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Blood. 1999 Sep 1;94(5):1537-44.

Association of chromosome arm 9p abnormalities with adverse risk in childhood acute lymphoblastic leukemia: A report from the Children's Cancer Group.

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1
Department of Genetics, Hughes Institute, St Paul, MN, USA.

Abstract

Cytogenetic abnormalities of chromosome arm 9p occur frequently in children with acute lymphoblastic leukemia (ALL). We analyzed 201 such cases (11%) in 1,839 children with newly diagnosed ALL treated between 1989 and 1995 on risk-adjusted protocols of the Children's Cancer Group (CCG). The majority of patients (131; 65%) with a 9p abnormality were classified as higher risk. Nearly all patients had complex karyotypes; most cases had deletions of 9p, add/der(9p), a dicentric involving chromosome arm 9p, and/or balanced translocations and inversions involving 9p. Event-free survival (EFS) estimates at 6 years for patients with and without a 9p aberration were 61% (standard deviation [SD] = 5%) and 76% (SD = 2%; P <.0001). In addition, patients with a 9p abnormality had an increased cumulative incidence of both marrow (P =.04) and central nervous system (P =.0001) relapses. Overall survival also was significantly worse for patients with an abnormal 9p (P <.0001). These effects were most pronounced in standard-risk patients (age 1 to 9 years with white blood cell count <50,000/microL): 6-year EFS of 61% (SD = 9%) versus 80% (SD = 2%; P <.0001). Also, a 9p aberration was an adverse risk factor for B-lineage, but not T-lineage patients. The effect of 9p status on EFS was attenuated, but maintained in a multivariate analysis of EFS after adjustment for Philadelphia chromosome status, age, white blood cell (WBC) count, sex, race, and ploidy group (P =.01). Thus, abnormalities of chromosome arm 9p identify a subgroup of standard-risk patients with increased risk of treatment failure.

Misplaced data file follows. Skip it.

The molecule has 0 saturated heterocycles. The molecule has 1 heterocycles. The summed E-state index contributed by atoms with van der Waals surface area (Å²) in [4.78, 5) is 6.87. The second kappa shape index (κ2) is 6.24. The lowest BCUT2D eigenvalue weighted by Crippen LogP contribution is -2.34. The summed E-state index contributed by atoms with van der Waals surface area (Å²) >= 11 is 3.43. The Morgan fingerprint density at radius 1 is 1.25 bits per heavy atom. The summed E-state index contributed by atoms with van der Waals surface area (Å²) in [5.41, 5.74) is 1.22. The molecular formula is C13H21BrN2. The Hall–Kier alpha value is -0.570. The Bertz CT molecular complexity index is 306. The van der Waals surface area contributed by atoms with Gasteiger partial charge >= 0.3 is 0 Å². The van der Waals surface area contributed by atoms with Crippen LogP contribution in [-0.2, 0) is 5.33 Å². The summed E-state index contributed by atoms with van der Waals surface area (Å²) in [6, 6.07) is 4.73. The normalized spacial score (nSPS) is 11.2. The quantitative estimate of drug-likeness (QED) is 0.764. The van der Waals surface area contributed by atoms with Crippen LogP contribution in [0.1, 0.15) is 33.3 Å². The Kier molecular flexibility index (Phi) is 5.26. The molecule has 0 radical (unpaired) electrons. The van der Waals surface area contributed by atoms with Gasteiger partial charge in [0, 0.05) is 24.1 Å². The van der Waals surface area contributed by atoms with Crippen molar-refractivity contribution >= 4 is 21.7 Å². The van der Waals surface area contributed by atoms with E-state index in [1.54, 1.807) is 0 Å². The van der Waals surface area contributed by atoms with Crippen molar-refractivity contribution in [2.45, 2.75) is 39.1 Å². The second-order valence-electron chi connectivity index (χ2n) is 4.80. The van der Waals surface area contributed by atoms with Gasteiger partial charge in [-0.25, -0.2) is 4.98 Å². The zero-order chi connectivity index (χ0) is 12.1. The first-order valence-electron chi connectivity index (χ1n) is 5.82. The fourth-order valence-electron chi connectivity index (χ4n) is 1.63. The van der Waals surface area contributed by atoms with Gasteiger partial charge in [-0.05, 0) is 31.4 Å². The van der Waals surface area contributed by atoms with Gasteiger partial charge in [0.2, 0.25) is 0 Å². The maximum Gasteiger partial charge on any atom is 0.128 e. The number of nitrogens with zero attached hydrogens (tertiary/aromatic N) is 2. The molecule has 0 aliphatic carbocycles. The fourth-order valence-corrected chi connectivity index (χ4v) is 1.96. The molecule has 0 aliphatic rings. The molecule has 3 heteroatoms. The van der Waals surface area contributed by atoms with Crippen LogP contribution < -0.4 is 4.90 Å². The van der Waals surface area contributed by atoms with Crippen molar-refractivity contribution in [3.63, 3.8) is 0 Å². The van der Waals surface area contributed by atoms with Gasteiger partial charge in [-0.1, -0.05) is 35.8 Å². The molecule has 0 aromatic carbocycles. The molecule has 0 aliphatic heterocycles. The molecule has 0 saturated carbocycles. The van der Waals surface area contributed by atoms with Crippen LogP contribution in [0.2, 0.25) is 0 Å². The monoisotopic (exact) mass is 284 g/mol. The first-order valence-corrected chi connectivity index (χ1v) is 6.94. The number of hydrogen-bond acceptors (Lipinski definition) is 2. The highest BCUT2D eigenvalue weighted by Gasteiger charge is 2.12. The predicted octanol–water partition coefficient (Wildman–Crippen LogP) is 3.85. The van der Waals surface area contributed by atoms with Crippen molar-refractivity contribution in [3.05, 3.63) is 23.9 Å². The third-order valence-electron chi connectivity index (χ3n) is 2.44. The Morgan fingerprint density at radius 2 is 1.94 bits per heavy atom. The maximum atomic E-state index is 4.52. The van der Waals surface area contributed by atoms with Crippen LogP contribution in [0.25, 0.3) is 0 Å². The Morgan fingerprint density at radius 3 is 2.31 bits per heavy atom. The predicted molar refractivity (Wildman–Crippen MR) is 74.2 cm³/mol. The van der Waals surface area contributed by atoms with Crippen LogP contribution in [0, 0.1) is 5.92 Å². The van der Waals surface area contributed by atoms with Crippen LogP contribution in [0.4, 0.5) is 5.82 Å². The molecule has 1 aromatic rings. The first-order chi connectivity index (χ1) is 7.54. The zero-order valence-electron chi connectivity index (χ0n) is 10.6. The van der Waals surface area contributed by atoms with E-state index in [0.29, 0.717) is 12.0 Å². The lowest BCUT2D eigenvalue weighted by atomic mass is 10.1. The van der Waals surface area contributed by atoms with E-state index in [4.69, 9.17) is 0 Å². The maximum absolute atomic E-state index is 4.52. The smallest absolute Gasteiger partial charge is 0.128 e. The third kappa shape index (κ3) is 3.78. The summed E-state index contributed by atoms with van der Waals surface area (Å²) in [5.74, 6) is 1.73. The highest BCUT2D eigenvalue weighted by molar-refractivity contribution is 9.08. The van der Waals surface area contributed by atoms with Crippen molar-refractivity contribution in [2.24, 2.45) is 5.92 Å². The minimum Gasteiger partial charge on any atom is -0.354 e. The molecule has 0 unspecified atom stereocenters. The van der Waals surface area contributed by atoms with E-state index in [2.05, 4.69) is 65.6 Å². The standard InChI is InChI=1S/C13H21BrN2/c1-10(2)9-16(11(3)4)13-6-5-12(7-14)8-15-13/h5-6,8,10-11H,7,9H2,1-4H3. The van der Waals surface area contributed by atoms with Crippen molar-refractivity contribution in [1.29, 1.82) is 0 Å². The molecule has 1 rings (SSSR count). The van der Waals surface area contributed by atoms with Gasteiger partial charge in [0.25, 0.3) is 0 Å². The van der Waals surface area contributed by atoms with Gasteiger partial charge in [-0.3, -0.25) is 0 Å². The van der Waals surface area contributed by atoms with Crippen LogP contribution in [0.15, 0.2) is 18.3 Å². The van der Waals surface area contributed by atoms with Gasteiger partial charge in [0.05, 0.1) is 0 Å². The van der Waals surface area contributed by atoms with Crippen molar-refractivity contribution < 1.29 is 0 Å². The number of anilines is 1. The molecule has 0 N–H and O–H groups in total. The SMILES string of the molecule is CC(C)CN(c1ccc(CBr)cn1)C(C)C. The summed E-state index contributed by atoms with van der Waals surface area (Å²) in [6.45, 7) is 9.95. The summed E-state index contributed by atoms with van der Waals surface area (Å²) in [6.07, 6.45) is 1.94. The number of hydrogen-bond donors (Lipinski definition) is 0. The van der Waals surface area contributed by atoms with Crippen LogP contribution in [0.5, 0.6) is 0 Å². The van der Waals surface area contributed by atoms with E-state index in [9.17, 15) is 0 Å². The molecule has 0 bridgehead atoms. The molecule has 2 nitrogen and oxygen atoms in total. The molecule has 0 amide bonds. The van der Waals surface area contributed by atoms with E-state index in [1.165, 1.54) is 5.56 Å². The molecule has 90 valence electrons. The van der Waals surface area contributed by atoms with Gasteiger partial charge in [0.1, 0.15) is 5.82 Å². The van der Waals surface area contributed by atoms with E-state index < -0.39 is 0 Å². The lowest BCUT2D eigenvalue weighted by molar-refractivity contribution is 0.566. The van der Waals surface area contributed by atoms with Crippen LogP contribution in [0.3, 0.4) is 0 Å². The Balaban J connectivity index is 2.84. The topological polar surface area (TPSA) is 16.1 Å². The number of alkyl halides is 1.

PMID:
10477677
[Indexed for MEDLINE]
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